September 11

Salvation belongs to the LORD;
your blessing be on your people!  Psalm 3:8


The godly are blessed not only in heaven but as they travel to glory.  This is a paradox to flesh and blood; blessed while being reproached and maligned?  No matter how sense and reason cast their vote, the godly man is blessed.  Though a mourner or martyr, yet blessed.  Saints are blessed when cursed or bruised.  Not only shall they be blessed, they are blessed.  They are partakers of the divine nature, so this blessedness has begun.  Believers have the seed of God abiding in them.  Grace and glory differ not in kind but degree.  One is the root, and the other is the fruit.  Grace is glory in the dawning.  A godly man’s heart is a paradise, planted with the choicest fruit, and God himself walks in the midst of this paradise.  We are blessed because our sins are gone.  The debt book is cancelled in Christ’s blood.  Saints are blessed because they are in covenant with God (Psa, 144:15).  This is the crowning blessing, to have the Lord for our God. This sweet word, ‘I will be your God’, implies that all that is in God is ours – his love, his Spirit, and his mercy are ours.  If the sons of a prince are happy, how blessed are the saints who are of true royal blood!  We have a title to heaven after the lease of life is run out.  Saints are blessed now because they have the first fruits of heaven.  We have the earnest of the Holy Spirit.  Heaven has already begun in a believer; ‘the kingdom of God is peace and joy in the Holy Spirit’ (Rom. 14:17).  The kingdom is in a believer’s heart (Luke 17:21).  Israel tasted the fruit of the land before they entered Canaan.  Believers have secret incomes of the Spirit, the smiles of Christ’s face, those kisses, those love-tokens, and they think themselves sometimes in heaven.  A Christian sees heaven by faith, and tastes it by joy, and what is this, but blessedness?  This makes a happy man.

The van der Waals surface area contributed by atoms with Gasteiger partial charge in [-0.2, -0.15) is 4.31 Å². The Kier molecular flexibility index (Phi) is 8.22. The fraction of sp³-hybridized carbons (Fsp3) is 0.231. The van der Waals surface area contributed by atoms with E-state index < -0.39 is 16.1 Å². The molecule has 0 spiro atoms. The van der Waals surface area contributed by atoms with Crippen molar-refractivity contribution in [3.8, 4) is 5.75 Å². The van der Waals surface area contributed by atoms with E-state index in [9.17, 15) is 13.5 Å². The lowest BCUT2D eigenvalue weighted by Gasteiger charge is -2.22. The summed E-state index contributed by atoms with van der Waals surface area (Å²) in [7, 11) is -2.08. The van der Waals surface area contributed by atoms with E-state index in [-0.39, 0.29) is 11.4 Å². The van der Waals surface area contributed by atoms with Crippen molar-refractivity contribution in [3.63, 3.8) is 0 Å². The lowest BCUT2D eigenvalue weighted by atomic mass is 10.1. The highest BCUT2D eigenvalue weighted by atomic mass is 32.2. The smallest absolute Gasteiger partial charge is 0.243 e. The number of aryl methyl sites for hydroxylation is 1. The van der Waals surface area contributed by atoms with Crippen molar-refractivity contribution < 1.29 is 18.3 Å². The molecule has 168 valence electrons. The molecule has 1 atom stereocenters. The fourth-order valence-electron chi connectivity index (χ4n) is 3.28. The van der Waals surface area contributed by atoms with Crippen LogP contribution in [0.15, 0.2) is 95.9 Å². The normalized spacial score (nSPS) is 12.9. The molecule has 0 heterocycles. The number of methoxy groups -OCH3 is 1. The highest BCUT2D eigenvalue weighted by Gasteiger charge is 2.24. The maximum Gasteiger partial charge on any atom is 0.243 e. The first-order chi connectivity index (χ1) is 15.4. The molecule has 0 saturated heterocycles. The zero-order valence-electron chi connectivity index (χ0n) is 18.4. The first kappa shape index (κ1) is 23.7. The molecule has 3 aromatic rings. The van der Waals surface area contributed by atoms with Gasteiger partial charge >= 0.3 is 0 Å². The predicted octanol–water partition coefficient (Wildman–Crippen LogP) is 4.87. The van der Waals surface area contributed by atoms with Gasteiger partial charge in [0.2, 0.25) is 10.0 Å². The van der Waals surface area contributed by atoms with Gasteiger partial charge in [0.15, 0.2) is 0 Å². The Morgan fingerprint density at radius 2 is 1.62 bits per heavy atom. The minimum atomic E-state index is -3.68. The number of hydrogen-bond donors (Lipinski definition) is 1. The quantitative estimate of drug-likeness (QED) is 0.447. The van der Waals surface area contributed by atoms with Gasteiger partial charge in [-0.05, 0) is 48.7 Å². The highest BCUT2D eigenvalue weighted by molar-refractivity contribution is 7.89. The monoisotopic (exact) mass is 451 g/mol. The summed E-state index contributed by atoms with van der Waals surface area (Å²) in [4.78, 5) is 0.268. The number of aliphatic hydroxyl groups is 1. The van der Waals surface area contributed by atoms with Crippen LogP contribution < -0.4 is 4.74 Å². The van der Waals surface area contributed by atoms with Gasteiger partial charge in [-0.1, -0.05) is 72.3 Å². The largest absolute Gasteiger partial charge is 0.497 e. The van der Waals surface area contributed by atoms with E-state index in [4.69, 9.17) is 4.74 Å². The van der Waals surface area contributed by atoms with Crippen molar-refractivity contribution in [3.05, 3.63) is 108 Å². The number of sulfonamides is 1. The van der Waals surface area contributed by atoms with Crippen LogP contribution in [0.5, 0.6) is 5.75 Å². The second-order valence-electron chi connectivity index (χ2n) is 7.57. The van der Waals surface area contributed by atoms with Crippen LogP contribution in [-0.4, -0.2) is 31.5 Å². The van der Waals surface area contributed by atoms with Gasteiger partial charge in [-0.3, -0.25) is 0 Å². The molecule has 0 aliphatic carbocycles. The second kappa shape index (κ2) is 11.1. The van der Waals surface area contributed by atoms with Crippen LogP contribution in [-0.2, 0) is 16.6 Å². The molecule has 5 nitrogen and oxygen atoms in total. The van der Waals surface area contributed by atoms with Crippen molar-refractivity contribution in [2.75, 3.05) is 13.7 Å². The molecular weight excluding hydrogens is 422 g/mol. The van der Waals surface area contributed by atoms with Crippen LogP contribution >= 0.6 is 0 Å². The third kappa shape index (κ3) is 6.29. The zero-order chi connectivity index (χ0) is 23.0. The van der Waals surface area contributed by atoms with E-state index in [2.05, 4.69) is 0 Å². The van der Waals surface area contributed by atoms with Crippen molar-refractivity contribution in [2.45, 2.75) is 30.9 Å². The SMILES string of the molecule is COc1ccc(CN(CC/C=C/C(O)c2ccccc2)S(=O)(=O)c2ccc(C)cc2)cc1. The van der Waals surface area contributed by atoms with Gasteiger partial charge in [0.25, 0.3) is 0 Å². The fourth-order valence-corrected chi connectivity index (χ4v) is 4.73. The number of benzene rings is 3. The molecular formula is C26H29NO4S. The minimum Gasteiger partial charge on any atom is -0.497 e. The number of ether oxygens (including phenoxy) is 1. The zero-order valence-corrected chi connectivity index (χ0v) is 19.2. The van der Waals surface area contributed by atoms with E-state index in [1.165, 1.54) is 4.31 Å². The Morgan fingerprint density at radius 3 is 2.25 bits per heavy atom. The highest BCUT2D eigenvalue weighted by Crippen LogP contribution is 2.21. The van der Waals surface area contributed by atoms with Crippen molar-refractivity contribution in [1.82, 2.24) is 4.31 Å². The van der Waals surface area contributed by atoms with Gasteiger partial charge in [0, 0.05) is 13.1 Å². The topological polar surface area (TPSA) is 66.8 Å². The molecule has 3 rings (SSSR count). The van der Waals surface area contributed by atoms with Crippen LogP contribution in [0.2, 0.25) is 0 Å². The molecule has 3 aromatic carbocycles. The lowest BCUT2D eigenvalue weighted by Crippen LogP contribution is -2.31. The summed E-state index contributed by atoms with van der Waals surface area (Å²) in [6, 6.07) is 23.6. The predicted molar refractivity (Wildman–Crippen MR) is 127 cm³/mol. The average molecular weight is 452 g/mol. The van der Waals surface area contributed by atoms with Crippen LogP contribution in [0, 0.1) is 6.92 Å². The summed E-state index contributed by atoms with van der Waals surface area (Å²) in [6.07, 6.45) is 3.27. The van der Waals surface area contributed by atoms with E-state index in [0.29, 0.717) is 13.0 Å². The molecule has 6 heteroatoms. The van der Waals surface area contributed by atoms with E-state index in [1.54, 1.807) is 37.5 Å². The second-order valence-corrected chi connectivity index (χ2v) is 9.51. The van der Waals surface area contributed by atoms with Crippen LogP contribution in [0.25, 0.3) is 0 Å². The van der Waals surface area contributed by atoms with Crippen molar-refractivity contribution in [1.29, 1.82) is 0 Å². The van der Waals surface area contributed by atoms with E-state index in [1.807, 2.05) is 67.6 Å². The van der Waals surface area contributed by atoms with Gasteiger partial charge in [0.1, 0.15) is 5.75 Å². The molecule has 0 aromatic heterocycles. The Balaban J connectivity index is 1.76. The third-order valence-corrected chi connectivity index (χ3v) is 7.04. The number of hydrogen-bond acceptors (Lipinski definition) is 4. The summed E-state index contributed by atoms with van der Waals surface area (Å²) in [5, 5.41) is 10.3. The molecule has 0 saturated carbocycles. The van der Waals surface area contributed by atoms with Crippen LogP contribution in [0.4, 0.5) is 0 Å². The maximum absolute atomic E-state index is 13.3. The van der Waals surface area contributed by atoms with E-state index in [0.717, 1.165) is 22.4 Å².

Through the Year with William Still


Sinclair Ferguson has publicly stated that no one has had a greater spiritual impact on his life than William Still! William Still was the minister of Gilcomston South Church, Aberdeen, from 1945 to 1997. While his name may not feature in the official annals of the Church of Scotland, it is doubtful whether any other individual in his Church during the latter half of the twentieth century had such a profound or widespread influence. For over fifty years Mr. Still pioneered a single-minded commitment to expository preaching and congregational prayer which made Gilcomston a beacon of Reformed and evangelical Christianity in Scotland.

A man whose very life breathed the grace and love of God, no one who ever met him, received his counsel, or sat under his ministry, could have escaped the sheer Christlikeness of Mr. Still’s life. In the early days of his ministry he wrote: “There is no part of me, or of my life, that I will withhold from the work that God has called me to.”

It was one of the marks of his evident commitment to the service of Christ that he devoted himself to the pastoral care of his people, providing them with daily Bible reading notes that would feed their souls and prepare them for works of service. The “Notes”, which appeared in the monthly “Congregational Record,” soon became highly sought after across Scotland, the United Kingdom, and even to the far-flung corners of the world, increasing in many a love for and commitment to the Word of God.

Drawn from every book in the Bible, this selection, edited and arranged by David C. Searle, will take the reader through the year with William Still. These pages will explain what it means to live under the authority of Scripture, to exalt the glorious Person of Christ, and to rejoice in the wonder of the gospel.

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